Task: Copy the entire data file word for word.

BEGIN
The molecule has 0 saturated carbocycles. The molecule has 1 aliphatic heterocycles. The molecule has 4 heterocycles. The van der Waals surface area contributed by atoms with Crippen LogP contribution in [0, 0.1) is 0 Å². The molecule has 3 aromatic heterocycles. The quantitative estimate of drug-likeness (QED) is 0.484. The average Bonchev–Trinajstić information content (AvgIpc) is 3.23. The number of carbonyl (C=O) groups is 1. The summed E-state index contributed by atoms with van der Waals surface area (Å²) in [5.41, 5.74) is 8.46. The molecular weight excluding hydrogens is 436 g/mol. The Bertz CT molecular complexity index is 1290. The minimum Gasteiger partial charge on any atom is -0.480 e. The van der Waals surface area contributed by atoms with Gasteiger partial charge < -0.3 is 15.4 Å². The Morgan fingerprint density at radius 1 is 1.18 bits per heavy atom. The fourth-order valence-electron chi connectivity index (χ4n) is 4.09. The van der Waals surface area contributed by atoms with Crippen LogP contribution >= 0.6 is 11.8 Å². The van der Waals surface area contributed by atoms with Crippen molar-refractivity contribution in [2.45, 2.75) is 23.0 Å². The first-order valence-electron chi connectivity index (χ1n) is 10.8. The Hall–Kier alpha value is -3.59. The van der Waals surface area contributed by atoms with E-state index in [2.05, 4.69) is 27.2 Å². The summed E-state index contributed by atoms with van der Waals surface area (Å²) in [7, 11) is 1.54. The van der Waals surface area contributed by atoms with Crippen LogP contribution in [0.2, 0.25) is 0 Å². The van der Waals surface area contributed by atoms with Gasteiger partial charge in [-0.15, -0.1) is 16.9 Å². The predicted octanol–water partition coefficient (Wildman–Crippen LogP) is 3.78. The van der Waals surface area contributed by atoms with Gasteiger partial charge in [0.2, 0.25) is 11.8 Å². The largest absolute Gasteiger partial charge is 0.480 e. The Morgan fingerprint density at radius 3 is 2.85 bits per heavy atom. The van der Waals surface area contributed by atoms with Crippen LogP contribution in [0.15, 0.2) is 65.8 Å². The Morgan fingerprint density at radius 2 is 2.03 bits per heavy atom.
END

The molecule has 0 saturated carbocycles. The molecule has 1 aliphatic heterocycles. The molecule has 4 heterocycles. The van der Waals surface area contributed by atoms with Crippen LogP contribution in [0, 0.1) is 0 Å². The molecule has 3 aromatic heterocycles. The quantitative estimate of drug-likeness (QED) is 0.484. The average Bonchev–Trinajstić information content (AvgIpc) is 3.23. The number of carbonyl (C=O) groups is 1. The summed E-state index contributed by atoms with van der Waals surface area (Å²) in [5.41, 5.74) is 8.46. The molecular weight excluding hydrogens is 436 g/mol. The Bertz CT molecular complexity index is 1290. The minimum Gasteiger partial charge on any atom is -0.480 e. The van der Waals surface area contributed by atoms with Gasteiger partial charge < -0.3 is 15.4 Å². The Morgan fingerprint density at radius 1 is 1.18 bits per heavy atom. The fourth-order valence-electron chi connectivity index (χ4n) is 4.09. The van der Waals surface area contributed by atoms with Crippen LogP contribution >= 0.6 is 11.8 Å². The van der Waals surface area contributed by atoms with Crippen molar-refractivity contribution in [2.45, 2.75) is 23.0 Å². The first-order valence-electron chi connectivity index (χ1n) is 10.8. The Hall–Kier alpha value is -3.59. The van der Waals surface area contributed by atoms with E-state index in [2.05, 4.69) is 27.2 Å². The summed E-state index contributed by atoms with van der Waals surface area (Å²) in [7, 11) is 1.54. The van der Waals surface area contributed by atoms with Crippen LogP contribution in [0.2, 0.25) is 0 Å². The van der Waals surface area contributed by atoms with Gasteiger partial charge in [-0.15, -0.1) is 16.9 Å². The predicted octanol–water partition coefficient (Wildman–Crippen LogP) is 3.78. The van der Waals surface area contributed by atoms with Gasteiger partial charge in [0.2, 0.25) is 11.8 Å². The largest absolute Gasteiger partial charge is 0.480 e. The Morgan fingerprint density at radius 3 is 2.85 bits per heavy atom. The van der Waals surface area contributed by atoms with Crippen LogP contribution in [0.15, 0.2) is 65.8 Å². The Morgan fingerprint density at radius 2 is 2.03 bits per heavy atom.